In some works of fiction, prostitution is portrayed as a dream job, or at least as a joyful and reasonably unproblematic career, even if other jobs can still be even better.
Common elements include:
- They have lots and lots of enjoyable sex, essentially getting paid to have a good time.
- The job offers no physical stresses: sexually-transmitted diseases don't exist; women never have unwanted pregnancies; no one has to work when not "in the mood." Working girls and guys also have complete control over the calendar and can take time off whenever they want.
- The social stigma attached to prostitution is either nonexistent or very mild.
- They make lots of money with no taxes and no one demanding a cut (see #6).
- They are always treated well: no customers are violent or dangerous; no one is unwashed, unsanitary, or unsavory. If the customer has a kink, it's one that the prostitute is happy to indulge. No one ever has to do for money what s/he wouldn't do otherwise — or if s/he does, this doesn't cause any emotional problems afterward.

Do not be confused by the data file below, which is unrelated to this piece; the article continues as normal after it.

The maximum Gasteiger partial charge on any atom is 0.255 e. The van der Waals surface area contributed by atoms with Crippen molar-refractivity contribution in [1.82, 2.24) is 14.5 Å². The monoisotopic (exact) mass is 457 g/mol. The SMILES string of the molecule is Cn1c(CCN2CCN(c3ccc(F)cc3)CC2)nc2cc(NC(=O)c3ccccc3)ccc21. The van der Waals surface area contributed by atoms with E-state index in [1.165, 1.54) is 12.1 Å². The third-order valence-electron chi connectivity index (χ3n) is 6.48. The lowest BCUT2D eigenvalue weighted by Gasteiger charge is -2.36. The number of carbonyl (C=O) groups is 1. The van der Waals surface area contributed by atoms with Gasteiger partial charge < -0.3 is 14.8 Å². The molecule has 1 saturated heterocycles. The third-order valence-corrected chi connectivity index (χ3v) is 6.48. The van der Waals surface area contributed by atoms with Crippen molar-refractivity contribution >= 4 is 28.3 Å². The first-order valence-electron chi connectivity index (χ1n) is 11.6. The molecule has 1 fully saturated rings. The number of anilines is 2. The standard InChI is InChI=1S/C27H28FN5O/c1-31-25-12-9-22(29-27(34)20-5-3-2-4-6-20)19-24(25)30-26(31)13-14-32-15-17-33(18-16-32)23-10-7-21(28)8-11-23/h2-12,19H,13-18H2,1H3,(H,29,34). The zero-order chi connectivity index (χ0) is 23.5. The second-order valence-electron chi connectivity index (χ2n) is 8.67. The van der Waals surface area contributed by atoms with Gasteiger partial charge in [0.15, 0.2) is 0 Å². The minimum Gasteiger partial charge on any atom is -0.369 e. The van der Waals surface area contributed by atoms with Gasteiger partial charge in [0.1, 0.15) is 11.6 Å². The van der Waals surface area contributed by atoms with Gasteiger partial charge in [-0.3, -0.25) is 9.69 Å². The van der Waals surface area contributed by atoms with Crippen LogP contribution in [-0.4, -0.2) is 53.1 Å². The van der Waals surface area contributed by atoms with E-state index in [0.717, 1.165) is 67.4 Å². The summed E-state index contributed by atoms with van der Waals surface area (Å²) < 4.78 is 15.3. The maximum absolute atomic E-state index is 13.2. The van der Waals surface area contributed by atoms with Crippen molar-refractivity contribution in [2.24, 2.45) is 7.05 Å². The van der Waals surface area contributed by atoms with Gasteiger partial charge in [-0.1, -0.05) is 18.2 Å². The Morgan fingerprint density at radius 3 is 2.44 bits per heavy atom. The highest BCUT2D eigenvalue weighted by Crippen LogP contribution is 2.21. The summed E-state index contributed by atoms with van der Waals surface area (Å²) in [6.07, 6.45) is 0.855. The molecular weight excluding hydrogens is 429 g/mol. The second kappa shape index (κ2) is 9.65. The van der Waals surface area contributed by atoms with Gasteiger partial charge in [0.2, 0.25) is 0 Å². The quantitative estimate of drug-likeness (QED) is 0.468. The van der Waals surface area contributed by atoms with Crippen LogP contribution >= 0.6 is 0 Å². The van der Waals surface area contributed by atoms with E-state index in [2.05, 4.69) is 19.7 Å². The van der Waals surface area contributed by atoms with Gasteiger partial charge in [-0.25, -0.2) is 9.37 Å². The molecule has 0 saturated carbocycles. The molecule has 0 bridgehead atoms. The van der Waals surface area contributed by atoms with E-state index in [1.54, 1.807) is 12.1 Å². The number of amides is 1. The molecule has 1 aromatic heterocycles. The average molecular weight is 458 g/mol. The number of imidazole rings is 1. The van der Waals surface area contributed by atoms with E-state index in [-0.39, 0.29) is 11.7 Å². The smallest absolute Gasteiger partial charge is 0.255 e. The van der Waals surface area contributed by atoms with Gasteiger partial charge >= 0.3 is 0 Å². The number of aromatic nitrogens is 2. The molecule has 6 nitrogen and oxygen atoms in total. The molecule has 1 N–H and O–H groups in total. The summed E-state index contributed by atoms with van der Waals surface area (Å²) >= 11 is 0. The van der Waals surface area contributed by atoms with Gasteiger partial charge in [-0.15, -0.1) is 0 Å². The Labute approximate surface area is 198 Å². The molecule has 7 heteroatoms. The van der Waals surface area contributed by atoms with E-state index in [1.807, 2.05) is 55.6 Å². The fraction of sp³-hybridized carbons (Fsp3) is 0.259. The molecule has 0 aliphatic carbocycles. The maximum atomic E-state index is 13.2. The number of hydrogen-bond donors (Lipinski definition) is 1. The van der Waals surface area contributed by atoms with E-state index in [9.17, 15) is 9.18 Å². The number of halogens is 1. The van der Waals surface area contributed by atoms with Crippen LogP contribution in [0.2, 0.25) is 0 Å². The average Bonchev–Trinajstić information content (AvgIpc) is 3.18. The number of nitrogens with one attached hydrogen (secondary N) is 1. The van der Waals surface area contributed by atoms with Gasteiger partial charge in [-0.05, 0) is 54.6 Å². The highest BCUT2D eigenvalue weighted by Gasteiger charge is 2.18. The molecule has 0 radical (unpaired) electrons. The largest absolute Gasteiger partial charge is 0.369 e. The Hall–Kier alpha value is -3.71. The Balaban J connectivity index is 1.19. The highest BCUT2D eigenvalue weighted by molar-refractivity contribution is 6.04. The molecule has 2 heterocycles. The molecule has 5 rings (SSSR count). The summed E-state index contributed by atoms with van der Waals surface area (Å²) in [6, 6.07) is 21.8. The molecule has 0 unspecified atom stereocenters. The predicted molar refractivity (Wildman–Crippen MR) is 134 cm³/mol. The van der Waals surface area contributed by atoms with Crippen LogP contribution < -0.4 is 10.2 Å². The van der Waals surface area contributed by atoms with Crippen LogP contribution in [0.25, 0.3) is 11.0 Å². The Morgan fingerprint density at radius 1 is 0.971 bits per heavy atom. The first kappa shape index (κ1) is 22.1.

- The pimp or madam, if one exists, is always looking out for the best interests of the prostitute and is nothing but kind.
- Everybody cheerfully pays whatever her going rate is. She never gets stiffed.
If a character in this role has a personality of her own (rather than being a pure Ms. Fanservice
or similar), don't be surprised if she's a really good person
who you can really talk with
Sometimes Truth in Television
in regard to #1, #2 and #5, since the girls would try to avoid at all costs people who look dangerous, violent, gross, visibly drunk or drugged, and respond to people who look nice, for their own safety
See the analysis tab
sex work being portrayed as unproblematic is a trope.
Anime and Manga
- In the hentai comedy manga Spunky Knight, the exceptionally lusty female protagonist is a part time adventurer for hire, part time prostitute. She only prefers adventuring because the brothel customers aren't as exciting as those she encounters on missions.
- Ironically, being a prostitute actually pays the bills a LOT better even though she takes on a lot of high paying mercenary jobs.
- Played very straight in Buck Godot, where the Velvet Fist is a famous galactic corporate brothel-empire and the workers therein are, as far as we know, quite happy with their jobs.